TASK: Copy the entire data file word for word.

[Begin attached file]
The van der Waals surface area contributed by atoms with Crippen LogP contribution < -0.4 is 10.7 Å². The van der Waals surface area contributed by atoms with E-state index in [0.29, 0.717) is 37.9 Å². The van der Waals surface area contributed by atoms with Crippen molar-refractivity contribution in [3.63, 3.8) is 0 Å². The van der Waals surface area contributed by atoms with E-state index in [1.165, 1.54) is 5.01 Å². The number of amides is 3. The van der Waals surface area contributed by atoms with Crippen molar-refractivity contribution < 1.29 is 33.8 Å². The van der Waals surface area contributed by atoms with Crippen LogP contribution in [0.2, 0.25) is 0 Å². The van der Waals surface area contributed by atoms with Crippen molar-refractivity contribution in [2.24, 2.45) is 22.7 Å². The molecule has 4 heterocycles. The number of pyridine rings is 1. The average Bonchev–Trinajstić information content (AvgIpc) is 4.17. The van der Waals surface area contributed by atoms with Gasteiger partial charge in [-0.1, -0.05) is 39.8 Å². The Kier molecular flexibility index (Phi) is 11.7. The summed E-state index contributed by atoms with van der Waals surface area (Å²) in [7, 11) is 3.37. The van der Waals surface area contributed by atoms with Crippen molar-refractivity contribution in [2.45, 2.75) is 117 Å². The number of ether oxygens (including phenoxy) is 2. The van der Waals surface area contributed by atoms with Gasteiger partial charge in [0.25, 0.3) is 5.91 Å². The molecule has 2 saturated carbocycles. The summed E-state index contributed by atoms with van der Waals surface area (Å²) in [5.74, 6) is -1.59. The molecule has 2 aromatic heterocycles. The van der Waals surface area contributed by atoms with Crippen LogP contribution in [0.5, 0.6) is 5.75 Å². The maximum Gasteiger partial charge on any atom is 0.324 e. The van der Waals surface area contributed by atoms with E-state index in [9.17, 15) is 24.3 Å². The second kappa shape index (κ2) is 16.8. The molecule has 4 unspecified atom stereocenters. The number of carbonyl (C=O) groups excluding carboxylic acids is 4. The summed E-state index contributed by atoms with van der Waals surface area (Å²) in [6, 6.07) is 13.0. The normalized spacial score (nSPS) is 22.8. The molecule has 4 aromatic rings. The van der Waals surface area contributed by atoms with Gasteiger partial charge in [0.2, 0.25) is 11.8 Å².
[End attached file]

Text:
The van der Waals surface area contributed by atoms with Crippen LogP contribution < -0.4 is 10.7 Å². The van der Waals surface area contributed by atoms with E-state index in [0.29, 0.717) is 37.9 Å². The van der Waals surface area contributed by atoms with Crippen molar-refractivity contribution in [3.63, 3.8) is 0 Å². The van der Waals surface area contributed by atoms with E-state index in [1.165, 1.54) is 5.01 Å². The number of amides is 3. The van der Waals surface area contributed by atoms with Crippen molar-refractivity contribution < 1.29 is 33.8 Å². The van der Waals surface area contributed by atoms with Crippen LogP contribution in [0.2, 0.25) is 0 Å². The van der Waals surface area contributed by atoms with Crippen molar-refractivity contribution in [2.24, 2.45) is 22.7 Å². The molecule has 4 heterocycles. The number of pyridine rings is 1. The average Bonchev–Trinajstić information content (AvgIpc) is 4.17. The van der Waals surface area contributed by atoms with Gasteiger partial charge in [-0.1, -0.05) is 39.8 Å². The Kier molecular flexibility index (Phi) is 11.7. The summed E-state index contributed by atoms with van der Waals surface area (Å²) in [7, 11) is 3.37. The van der Waals surface area contributed by atoms with Crippen molar-refractivity contribution in [2.45, 2.75) is 117 Å². The number of ether oxygens (including phenoxy) is 2. The van der Waals surface area contributed by atoms with Gasteiger partial charge in [0.25, 0.3) is 5.91 Å². The molecule has 2 saturated carbocycles. The summed E-state index contributed by atoms with van der Waals surface area (Å²) in [5.74, 6) is -1.59. The molecule has 2 aromatic heterocycles. The van der Waals surface area contributed by atoms with Crippen LogP contribution in [0.5, 0.6) is 5.75 Å². The maximum Gasteiger partial charge on any atom is 0.324 e. The van der Waals surface area contributed by atoms with E-state index in [9.17, 15) is 24.3 Å². The second kappa shape index (κ2) is 16.8. The molecule has 4 unspecified atom stereocenters. The number of carbonyl (C=O) groups excluding carboxylic acids is 4. The summed E-state index contributed by atoms with van der Waals surface area (Å²) in [6, 6.07) is 13.0. The normalized spacial score (nSPS) is 22.8. The molecule has 4 aromatic rings. The van der Waals surface area contributed by atoms with Gasteiger partial charge in [0.2, 0.25) is 11.8 Å².